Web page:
Secret Life of a Mystery Shopper
Secret Life of a Mystery Shopper
My assignment was simple: discover the secrets behind one of Oklahoma’s greatest mystery shoppers. I was to rendezvous with this mystery woman at a local hotel restaurant. I would recognize her by her cheerful smile, but I didn’t even know her name. I’d been sworn to secrecy to protect her identity, lest she become recognizable and unable to continue her undercover work.
“Hi, Hon. You can call me Adventurous and Blessed,” she said in a lilting Oklahoma twang, “because that’s how this mystery shopping journey has been for me.”
“I’ll call you Addie B. for short,” I said. “So tell me straight, is mystery shopping a legit job?”
“It’s legit.” She glanced around the hotel and lowered her voice. “I got paid $3,000 dollars this summer to visit restaurants and stores to check out their customer service.”
“Sounds sneaky,” I said. “I suppose you disguise yourself? Dark sunglasses, floppy hats?”
“Better than that,” Addie B. said, giving me a knowing look. “I play the role of average middle-aged woman. I have a whole wardrobe of comfortable summer dresses.”
“So, you get paid to act normal?” I asked.
“Don’t underestimate my skills,” Addie B. said. “I specialize in acting like a regular customer. Not only do I get paid, I frequently earn free tanks of gas and reimbursed meals.”
“Sounds too good to be true,” I said with skepticism.
“I’ll let you in on a secret,” Addie B. said. “It’s all about organization. I plan carefully, fitting in several mystery shops a day while running regular errands. The first step is to…”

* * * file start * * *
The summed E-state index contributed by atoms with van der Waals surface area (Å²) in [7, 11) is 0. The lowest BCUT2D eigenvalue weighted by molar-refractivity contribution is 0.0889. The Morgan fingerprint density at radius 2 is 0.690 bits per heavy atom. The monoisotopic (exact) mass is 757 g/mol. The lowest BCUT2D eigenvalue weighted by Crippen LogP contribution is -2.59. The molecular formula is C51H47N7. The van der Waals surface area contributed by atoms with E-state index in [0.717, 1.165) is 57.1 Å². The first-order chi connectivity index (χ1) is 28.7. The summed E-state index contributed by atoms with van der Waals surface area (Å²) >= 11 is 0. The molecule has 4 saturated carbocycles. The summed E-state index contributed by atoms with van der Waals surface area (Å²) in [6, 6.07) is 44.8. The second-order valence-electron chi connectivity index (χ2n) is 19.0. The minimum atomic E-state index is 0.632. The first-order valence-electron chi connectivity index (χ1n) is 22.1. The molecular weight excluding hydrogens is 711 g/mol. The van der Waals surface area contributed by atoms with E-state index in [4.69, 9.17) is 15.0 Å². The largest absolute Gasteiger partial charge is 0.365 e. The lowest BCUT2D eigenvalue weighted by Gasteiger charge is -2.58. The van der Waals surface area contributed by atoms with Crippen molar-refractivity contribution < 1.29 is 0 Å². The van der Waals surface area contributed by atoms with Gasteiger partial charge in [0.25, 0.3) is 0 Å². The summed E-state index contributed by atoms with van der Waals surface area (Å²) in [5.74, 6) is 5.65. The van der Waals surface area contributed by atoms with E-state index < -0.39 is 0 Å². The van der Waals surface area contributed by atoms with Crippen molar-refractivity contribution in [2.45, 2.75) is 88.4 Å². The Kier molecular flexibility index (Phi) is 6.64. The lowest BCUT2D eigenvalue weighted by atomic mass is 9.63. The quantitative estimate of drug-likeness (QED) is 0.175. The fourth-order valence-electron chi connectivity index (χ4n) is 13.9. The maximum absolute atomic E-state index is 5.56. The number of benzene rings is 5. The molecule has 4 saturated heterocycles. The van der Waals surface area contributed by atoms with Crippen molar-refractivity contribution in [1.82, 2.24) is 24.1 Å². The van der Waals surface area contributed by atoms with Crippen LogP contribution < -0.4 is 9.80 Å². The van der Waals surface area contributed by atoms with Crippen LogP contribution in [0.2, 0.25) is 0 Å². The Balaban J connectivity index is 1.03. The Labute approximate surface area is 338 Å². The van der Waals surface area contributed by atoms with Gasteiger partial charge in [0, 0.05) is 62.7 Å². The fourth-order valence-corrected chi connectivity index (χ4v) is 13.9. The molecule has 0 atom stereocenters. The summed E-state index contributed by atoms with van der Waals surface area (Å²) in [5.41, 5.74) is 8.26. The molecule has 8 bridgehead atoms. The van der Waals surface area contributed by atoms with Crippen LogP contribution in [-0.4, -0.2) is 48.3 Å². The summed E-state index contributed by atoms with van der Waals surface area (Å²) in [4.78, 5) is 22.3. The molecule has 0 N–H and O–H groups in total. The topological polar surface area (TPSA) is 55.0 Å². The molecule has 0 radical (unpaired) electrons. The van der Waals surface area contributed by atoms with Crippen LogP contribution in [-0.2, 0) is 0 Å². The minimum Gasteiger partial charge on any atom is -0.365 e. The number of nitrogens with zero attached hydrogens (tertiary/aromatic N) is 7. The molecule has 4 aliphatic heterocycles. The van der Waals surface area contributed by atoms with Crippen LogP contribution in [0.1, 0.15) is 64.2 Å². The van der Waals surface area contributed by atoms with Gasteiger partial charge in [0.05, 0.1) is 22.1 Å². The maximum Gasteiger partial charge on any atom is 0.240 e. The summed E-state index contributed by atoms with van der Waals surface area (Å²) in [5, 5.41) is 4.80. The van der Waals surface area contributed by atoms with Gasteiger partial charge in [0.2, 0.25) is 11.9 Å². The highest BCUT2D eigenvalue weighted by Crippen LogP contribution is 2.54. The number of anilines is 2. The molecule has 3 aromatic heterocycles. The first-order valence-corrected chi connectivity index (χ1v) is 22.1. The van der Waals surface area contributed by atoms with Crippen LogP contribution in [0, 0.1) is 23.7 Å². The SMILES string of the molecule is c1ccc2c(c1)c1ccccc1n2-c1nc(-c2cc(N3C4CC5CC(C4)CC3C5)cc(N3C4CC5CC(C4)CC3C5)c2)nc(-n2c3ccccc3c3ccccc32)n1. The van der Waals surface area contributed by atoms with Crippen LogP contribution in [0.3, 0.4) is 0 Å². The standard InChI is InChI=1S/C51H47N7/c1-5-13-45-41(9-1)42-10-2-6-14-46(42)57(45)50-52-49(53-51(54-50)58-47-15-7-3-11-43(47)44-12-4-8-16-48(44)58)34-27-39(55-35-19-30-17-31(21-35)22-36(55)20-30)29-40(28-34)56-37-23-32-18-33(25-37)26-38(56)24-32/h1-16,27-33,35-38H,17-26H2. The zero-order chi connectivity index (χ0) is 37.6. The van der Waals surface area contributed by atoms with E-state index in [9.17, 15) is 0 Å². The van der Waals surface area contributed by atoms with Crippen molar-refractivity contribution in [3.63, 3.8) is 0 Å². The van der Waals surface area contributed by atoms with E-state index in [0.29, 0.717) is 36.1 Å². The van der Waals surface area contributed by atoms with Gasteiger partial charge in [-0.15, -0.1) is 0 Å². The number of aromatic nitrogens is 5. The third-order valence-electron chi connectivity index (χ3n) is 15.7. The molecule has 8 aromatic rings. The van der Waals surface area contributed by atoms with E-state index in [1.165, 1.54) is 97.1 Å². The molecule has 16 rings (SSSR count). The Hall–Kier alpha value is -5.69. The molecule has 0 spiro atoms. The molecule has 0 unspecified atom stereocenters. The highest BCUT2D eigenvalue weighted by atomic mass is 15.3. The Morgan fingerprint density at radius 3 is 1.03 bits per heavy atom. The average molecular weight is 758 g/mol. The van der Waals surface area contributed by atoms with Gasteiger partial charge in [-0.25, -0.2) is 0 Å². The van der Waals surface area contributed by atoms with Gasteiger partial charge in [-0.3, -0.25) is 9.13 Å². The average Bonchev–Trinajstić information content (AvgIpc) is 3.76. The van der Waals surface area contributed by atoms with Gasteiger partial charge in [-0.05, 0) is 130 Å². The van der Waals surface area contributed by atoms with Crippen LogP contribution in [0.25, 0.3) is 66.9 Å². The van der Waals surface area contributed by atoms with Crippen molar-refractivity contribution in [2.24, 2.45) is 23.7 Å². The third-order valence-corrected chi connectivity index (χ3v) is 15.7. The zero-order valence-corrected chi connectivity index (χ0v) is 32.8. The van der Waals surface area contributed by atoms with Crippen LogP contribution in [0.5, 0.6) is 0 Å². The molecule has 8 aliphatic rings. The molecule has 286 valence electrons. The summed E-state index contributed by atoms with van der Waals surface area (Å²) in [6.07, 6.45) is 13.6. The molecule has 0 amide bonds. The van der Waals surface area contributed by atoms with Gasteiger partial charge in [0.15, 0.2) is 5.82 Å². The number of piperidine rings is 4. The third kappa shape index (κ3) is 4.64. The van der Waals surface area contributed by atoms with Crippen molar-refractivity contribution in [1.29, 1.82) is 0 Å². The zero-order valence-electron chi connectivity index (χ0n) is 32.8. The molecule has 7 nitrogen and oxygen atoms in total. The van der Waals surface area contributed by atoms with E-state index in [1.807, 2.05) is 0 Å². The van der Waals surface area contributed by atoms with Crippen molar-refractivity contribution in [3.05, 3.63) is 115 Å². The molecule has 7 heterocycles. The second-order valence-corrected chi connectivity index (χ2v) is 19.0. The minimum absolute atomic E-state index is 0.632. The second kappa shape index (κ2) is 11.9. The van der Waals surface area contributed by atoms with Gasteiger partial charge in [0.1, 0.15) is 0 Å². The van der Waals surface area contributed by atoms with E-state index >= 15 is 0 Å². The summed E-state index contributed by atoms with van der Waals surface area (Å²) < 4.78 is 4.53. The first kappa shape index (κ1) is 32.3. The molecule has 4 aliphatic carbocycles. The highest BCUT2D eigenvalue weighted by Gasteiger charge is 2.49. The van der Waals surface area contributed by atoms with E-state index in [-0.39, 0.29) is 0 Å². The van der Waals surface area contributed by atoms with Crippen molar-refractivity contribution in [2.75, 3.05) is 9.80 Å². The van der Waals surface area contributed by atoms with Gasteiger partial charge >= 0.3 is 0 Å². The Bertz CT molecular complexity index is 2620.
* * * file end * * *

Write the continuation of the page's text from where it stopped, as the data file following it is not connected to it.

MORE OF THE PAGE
As Addie B. talked, her mysterious career began to take shape. Although Addie B.’s name is changed to protect her identity, she is real. She really does get paid to portray the role of a customer, and she really did make $3,000 this summer!
Addie B. first learned about mystery shopping as a retail manager. Her company hired shoppers to assess her store’s customer service. “Customer service is what any employer strives for, and mystery shoppers help identify strengths and weakness,” Addie B. said.
This summer, since her job schedule allowed for more weekday freedom, Addie B. decided to take her own mystery shopping from an occasional hobby to a business pursuit. Addie B. is now a contractor for nine different mystery shopping companies. “I can sometimes fit in ten shops in one day. I start by shopping a breakfast diner and end the day by shopping a restaurant for dinner. In between, I might shop at a dress store, go bowling, get an oil change and visit a car dealership.”
For each assignment, Addie B. has to ask certain questions or even visit the bathroom to assess its cleanliness. The harder ones involve high-pressure sales, where an associate tries to talk Addie B. into a large sale. Afterward, she submits a report about her experience. “I’ve mostly encountered delightful employees, but I’ve had three unpleasant experiences involving employees cursing around customers.”
Addie B. completed 175 mystery shops this summer. Only once was she sure someone figured her out. She was shopping a series of bank locations, and an employee that Addie B. already mystery shopped had moved to a different branch, so Addie B. was in the awkward position of replaying the same scenario with the same employee. “She probably recognized me, but we both went with it.”
Beyond the money, Addie B. has enjoyed the travel. “I mostly work in the Oklahoma City metro, but I’ve planned day trips all over the state. I pre-plan to mystery shop while I’m on vacation, too—and then my mileage becomes a business expense.” Addie B. recommends that anyone interested in mystery shopping should seek a knowledgeable friend to help navigate which companies are reputable. It’s also helpful to have availability during weekday hours.
“I’ve enjoyed meeting new people and visiting new places,” Addie B. said. “I have an Oklahoma map in my house to mark all the towns I’ve visited. It’s next to a plaque that says, ‘Say Yes to Adventures!’ That’s why I describe myself as Adventurous and Blessed.”
As I left my meeting with Addie B., the air was thick with Oklahoma humidity. I leaned against a light post to consider our conversation. Addie B. had admitted to the job of just…shopping. Maybe being a Mystery Shopper isn’t so mysterious after all.